|The Fifthteenth Annual Berkeley Undergraduate Prize for Architectual Design Excellence 2013|
Required Reading - 2
The Role and Power of Design in Social Sustainability
(Originally published in Abacus, A Bi-Annual Journal of Architecture, Conservation and Urban Studies, India, Monsoon 2007.)
A global dialogue has begun with profound implications for architecture and design. The UN’s World Health Organization (WHO) posed a challenge to designers with its redefinition of disability as a contextual experience in 2001. Though WHO policy would not ordinarily be relevant to designers, this is different. WHO defined disability not as a phenomenon of a fixed segment of the population but rather as a universal human experience. It is not about some vague ‘them’ but rather about all of us. Most significantly for designers, it reframed disability as a by-product of the interaction between the individual and the environment. When we design the environment to anticipate a spectrum of potential limitations, we have the power not only to minimize disability but, potentially, to enhance everyone’s well-being and performance. The UN’s 191 member states adopted the new definition, called the International Classification of Functioning, Disability and Health (ICF) after ten years of development, making this a framework for research and collaboration globally.
The timing is just in time to respond to new population realities. The aging of the world’s population is the tsunami of 21st century demographics. Each month the number of people 60 and over increases by 1.2M. By 2050, for the first time in history, the old will outnumber children. The most dramatic changes are in the developing world. It is projected that there will be 400M Chinese 60+ by 2050, the same year that the entire Japanese population is expected to be no more than 69M.
In contrast to the rallying cry of environmental sustainability, driven by the need to address the failure in the 20th century to exercise responsible stewardship of the planet, design for social sustainability responds to a successful accomplishment of the 20th century. Longer lives are one measure. The other is survival of maladies that would have cut short our lives a generation ago. Now it is commonplace to survive congenital abnormalities, catastrophic illness or serious injury. Science has delivered not only the promise that many of us will live decades longer than a century ago but also the reality that many of us are survivors, grateful to live but living with some limitations.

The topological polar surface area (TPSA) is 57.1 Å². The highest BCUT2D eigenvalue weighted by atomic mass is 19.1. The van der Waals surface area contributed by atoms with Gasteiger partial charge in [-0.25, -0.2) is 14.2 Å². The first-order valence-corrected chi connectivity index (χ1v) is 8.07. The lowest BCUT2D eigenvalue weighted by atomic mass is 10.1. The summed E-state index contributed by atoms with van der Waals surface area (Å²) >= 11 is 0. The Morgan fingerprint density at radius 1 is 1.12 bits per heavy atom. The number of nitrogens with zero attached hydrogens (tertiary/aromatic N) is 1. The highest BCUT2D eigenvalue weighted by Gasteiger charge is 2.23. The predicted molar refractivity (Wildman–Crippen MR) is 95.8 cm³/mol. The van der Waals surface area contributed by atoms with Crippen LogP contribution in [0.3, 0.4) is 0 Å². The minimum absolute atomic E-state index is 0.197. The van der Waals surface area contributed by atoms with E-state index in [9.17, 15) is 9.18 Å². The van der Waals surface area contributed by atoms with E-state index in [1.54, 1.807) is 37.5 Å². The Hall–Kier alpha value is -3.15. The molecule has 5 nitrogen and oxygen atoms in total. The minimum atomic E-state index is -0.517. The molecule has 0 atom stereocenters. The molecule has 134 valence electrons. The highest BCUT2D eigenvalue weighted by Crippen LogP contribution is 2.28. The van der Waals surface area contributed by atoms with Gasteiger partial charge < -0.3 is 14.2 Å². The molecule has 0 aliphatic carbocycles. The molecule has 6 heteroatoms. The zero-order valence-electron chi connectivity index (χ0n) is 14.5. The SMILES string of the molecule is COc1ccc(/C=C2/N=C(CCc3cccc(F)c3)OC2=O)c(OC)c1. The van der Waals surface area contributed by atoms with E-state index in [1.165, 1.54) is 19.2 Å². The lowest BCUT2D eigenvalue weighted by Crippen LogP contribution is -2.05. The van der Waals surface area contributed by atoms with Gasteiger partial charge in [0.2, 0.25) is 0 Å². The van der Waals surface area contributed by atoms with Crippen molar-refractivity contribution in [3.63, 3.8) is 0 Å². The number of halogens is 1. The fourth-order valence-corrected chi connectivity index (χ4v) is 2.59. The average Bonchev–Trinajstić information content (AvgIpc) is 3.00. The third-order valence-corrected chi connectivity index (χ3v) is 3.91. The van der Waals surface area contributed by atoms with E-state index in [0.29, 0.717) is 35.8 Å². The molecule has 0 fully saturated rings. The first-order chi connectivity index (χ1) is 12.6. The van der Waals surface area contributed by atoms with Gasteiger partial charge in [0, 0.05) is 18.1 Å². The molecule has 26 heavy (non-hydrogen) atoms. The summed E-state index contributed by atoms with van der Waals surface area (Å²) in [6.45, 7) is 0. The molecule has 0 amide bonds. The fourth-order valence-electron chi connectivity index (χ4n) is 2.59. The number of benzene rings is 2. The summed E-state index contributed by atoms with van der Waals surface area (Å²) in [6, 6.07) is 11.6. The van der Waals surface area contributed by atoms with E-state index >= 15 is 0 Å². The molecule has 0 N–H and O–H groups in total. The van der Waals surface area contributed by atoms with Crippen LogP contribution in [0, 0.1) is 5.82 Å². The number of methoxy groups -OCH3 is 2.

The only rational response to the changed human landscape must be sense of urgency that nothing but a wholesale rethinking of our responsibility and power as designers. There is no time to waste replicating old solutions. We must invent solutions for a range of human ability in every project from urban infrastructure to workplaces, homes, schools, cultural and entertainment venues. The ICF calls for designers to go beyond barrier removal and identify the facilitators of well-being and performance. That charge is incorporated into the 2007 UN Treaty on the Human Rights of People with Disabilities. As of today, 90 nations, including India, have signed the Treaty. It is a time for designers to lead a new vision of the potential of design to transform the human condition.
Valerie Fletcher has been the Executive Director of the Institute for Human Centered Design since the beginning of 1998. Valerie currently oversees a wide range of projects including a global web-based collection of case studies of universal design in the built environment, demonstration projects for a public school and a community development initiative that pair universal design and environmental sustainability with research focused on features for people with sensory or brain-based functional issues. Fletcher lectures and writes internationally. She is the Principal Investigator for the New England ADA Center, a project of IHCD. Fletcher’s career has been divided between design and public mental health. She is the former Deputy Commissioner of the Massachusetts Department of Mental Health where she directed the reinvestment of $70M in institutional spending to new community programs through a landmark community planning process. She has a masters in ethics in public policy from Harvard University. The Boston Society of Architects awarded Fletcher their Woman in Design award in 2005. She lives in Boston with her husband, Mark, a sculptor and furniture designer.
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